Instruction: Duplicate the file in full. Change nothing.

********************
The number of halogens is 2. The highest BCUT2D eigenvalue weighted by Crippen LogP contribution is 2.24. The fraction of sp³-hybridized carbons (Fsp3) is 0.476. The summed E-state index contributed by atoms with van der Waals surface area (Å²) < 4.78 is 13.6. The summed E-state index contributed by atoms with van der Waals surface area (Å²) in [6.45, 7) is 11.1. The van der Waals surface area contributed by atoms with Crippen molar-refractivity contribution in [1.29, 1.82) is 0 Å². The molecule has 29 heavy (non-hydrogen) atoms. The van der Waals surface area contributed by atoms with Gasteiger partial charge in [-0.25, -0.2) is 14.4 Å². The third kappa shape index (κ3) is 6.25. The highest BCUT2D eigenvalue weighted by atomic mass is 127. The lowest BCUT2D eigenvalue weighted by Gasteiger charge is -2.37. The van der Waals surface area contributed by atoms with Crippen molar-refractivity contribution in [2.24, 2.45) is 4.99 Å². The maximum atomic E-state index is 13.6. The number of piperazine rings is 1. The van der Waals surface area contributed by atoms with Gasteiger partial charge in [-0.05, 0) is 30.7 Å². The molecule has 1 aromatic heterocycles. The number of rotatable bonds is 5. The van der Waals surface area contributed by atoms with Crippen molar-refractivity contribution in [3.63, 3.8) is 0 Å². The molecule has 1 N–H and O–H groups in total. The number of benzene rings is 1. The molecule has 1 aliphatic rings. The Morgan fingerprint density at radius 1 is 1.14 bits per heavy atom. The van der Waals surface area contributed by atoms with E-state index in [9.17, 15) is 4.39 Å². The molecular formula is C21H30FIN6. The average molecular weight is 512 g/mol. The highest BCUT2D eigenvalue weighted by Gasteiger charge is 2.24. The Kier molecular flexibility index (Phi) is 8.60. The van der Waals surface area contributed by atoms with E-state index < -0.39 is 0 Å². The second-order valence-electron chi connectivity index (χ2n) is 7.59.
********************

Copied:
The number of halogens is 2. The highest BCUT2D eigenvalue weighted by Crippen LogP contribution is 2.24. The fraction of sp³-hybridized carbons (Fsp3) is 0.476. The summed E-state index contributed by atoms with van der Waals surface area (Å²) < 4.78 is 13.6. The summed E-state index contributed by atoms with van der Waals surface area (Å²) in [6.45, 7) is 11.1. The van der Waals surface area contributed by atoms with Crippen molar-refractivity contribution in [1.29, 1.82) is 0 Å². The molecule has 29 heavy (non-hydrogen) atoms. The van der Waals surface area contributed by atoms with Gasteiger partial charge in [-0.25, -0.2) is 14.4 Å². The third kappa shape index (κ3) is 6.25. The highest BCUT2D eigenvalue weighted by atomic mass is 127. The lowest BCUT2D eigenvalue weighted by Gasteiger charge is -2.37. The van der Waals surface area contributed by atoms with Crippen molar-refractivity contribution in [2.24, 2.45) is 4.99 Å². The maximum atomic E-state index is 13.6. The number of piperazine rings is 1. The van der Waals surface area contributed by atoms with Gasteiger partial charge in [-0.05, 0) is 30.7 Å². The molecule has 1 aromatic heterocycles. The number of rotatable bonds is 5. The van der Waals surface area contributed by atoms with Crippen molar-refractivity contribution in [3.63, 3.8) is 0 Å². The molecule has 1 N–H and O–H groups in total. The number of benzene rings is 1. The molecule has 1 aliphatic rings. The Morgan fingerprint density at radius 1 is 1.14 bits per heavy atom. The van der Waals surface area contributed by atoms with E-state index in [9.17, 15) is 4.39 Å². The molecular formula is C21H30FIN6. The average molecular weight is 512 g/mol. The highest BCUT2D eigenvalue weighted by Gasteiger charge is 2.24. The Kier molecular flexibility index (Phi) is 8.60. The van der Waals surface area contributed by atoms with E-state index < -0.39 is 0 Å². The second-order valence-electron chi connectivity index (χ2n) is 7.59.